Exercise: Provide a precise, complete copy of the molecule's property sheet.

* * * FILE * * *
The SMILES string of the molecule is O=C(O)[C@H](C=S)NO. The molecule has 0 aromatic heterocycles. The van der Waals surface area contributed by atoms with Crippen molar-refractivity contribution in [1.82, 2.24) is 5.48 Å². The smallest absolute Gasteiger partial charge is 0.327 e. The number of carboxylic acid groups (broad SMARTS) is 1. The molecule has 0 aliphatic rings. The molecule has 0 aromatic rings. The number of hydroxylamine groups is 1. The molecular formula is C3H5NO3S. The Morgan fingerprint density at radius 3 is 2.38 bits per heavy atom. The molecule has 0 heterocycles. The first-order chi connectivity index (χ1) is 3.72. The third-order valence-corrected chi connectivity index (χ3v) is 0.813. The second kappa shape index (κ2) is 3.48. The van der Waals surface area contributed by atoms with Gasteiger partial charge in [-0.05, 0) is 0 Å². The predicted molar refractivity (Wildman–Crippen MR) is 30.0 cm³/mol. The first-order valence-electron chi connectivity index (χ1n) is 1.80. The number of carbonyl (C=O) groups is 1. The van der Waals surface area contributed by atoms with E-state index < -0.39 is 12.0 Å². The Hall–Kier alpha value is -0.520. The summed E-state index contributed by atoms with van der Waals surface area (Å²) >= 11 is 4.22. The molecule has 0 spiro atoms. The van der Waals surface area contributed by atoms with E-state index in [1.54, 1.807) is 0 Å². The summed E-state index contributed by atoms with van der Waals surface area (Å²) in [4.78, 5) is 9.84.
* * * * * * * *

The SMILES string of the molecule is O=C(O)[C@H](C=S)NO. The molecule has 0 aromatic heterocycles. The van der Waals surface area contributed by atoms with Crippen molar-refractivity contribution in [1.82, 2.24) is 5.48 Å². The smallest absolute Gasteiger partial charge is 0.327 e. The number of carboxylic acid groups (broad SMARTS) is 1. The molecule has 0 aliphatic rings. The molecule has 0 aromatic rings. The number of hydroxylamine groups is 1. The molecular formula is C3H5NO3S. The Morgan fingerprint density at radius 3 is 2.38 bits per heavy atom. The molecule has 0 heterocycles. The first-order chi connectivity index (χ1) is 3.72. The third-order valence-corrected chi connectivity index (χ3v) is 0.813. The second kappa shape index (κ2) is 3.48. The van der Waals surface area contributed by atoms with Gasteiger partial charge in [-0.05, 0) is 0 Å². The predicted molar refractivity (Wildman–Crippen MR) is 30.0 cm³/mol. The first-order valence-electron chi connectivity index (χ1n) is 1.80. The number of carbonyl (C=O) groups is 1. The van der Waals surface area contributed by atoms with E-state index < -0.39 is 12.0 Å². The Hall–Kier alpha value is -0.520. The summed E-state index contributed by atoms with van der Waals surface area (Å²) >= 11 is 4.22. The molecule has 0 spiro atoms. The van der Waals surface area contributed by atoms with E-state index in [1.54, 1.807) is 0 Å². The summed E-state index contributed by atoms with van der Waals surface area (Å²) in [4.78, 5) is 9.84.